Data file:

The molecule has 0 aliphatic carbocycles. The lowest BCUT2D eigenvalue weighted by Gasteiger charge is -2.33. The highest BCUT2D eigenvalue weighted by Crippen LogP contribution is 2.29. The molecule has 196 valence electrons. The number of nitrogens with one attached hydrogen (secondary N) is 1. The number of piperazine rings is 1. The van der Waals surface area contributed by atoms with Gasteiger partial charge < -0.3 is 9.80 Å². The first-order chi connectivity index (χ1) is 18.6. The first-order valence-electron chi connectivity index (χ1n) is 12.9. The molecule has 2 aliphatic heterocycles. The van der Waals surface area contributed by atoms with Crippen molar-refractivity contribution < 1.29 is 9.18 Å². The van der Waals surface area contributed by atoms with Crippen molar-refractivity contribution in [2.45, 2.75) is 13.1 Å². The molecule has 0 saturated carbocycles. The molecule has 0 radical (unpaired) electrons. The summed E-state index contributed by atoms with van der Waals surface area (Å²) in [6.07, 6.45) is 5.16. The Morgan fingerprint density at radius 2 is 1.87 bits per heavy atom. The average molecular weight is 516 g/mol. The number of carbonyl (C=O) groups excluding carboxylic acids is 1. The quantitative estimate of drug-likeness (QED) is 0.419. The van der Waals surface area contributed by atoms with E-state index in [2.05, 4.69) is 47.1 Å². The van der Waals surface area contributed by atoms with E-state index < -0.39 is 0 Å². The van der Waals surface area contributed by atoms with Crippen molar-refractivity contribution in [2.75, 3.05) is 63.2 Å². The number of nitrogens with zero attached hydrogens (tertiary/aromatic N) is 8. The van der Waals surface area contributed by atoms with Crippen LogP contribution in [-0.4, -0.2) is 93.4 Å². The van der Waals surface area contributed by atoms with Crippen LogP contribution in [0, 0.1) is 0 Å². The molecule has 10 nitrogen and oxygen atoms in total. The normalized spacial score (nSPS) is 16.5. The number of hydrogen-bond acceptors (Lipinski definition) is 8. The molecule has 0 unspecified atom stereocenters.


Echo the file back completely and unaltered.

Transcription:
The molecule has 0 aliphatic carbocycles. The lowest BCUT2D eigenvalue weighted by Gasteiger charge is -2.33. The highest BCUT2D eigenvalue weighted by Crippen LogP contribution is 2.29. The molecule has 196 valence electrons. The number of nitrogens with one attached hydrogen (secondary N) is 1. The number of piperazine rings is 1. The van der Waals surface area contributed by atoms with Gasteiger partial charge < -0.3 is 9.80 Å². The first-order chi connectivity index (χ1) is 18.6. The first-order valence-electron chi connectivity index (χ1n) is 12.9. The molecule has 2 aliphatic heterocycles. The van der Waals surface area contributed by atoms with Crippen molar-refractivity contribution < 1.29 is 9.18 Å². The van der Waals surface area contributed by atoms with Crippen molar-refractivity contribution in [2.45, 2.75) is 13.1 Å². The molecule has 0 saturated carbocycles. The molecule has 0 radical (unpaired) electrons. The summed E-state index contributed by atoms with van der Waals surface area (Å²) in [6.07, 6.45) is 5.16. The Morgan fingerprint density at radius 2 is 1.87 bits per heavy atom. The average molecular weight is 516 g/mol. The number of carbonyl (C=O) groups excluding carboxylic acids is 1. The quantitative estimate of drug-likeness (QED) is 0.419. The van der Waals surface area contributed by atoms with E-state index in [2.05, 4.69) is 47.1 Å². The van der Waals surface area contributed by atoms with E-state index < -0.39 is 0 Å². The van der Waals surface area contributed by atoms with Crippen molar-refractivity contribution in [2.75, 3.05) is 63.2 Å². The number of nitrogens with zero attached hydrogens (tertiary/aromatic N) is 8. The van der Waals surface area contributed by atoms with Crippen LogP contribution in [-0.4, -0.2) is 93.4 Å². The van der Waals surface area contributed by atoms with Crippen LogP contribution in [0, 0.1) is 0 Å². The molecule has 10 nitrogen and oxygen atoms in total. The normalized spacial score (nSPS) is 16.5. The number of hydrogen-bond acceptors (Lipinski definition) is 8. The molecule has 0 unspecified atom stereocenters.